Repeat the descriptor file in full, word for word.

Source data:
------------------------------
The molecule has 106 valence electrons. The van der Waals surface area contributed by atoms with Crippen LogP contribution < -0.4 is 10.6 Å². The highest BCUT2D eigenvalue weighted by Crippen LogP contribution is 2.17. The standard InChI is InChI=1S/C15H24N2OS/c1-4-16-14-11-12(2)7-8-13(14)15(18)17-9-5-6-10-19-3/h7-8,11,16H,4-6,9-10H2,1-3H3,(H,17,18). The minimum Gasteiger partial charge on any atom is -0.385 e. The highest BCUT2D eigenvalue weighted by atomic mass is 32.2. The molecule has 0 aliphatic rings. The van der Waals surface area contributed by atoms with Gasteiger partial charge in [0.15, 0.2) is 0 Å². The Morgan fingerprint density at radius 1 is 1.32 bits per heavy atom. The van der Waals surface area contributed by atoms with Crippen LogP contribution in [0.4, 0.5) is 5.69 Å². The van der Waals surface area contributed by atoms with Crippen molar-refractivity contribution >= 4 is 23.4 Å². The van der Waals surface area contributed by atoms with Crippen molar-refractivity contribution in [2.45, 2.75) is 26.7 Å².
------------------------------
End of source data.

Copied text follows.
The molecule has 106 valence electrons. The van der Waals surface area contributed by atoms with Crippen LogP contribution < -0.4 is 10.6 Å². The highest BCUT2D eigenvalue weighted by Crippen LogP contribution is 2.17. The standard InChI is InChI=1S/C15H24N2OS/c1-4-16-14-11-12(2)7-8-13(14)15(18)17-9-5-6-10-19-3/h7-8,11,16H,4-6,9-10H2,1-3H3,(H,17,18). The minimum Gasteiger partial charge on any atom is -0.385 e. The highest BCUT2D eigenvalue weighted by atomic mass is 32.2. The molecule has 0 aliphatic rings. The van der Waals surface area contributed by atoms with Gasteiger partial charge in [0.15, 0.2) is 0 Å². The Morgan fingerprint density at radius 1 is 1.32 bits per heavy atom. The van der Waals surface area contributed by atoms with Crippen LogP contribution in [0.4, 0.5) is 5.69 Å². The van der Waals surface area contributed by atoms with Crippen molar-refractivity contribution >= 4 is 23.4 Å². The van der Waals surface area contributed by atoms with Crippen molar-refractivity contribution in [2.45, 2.75) is 26.7 Å².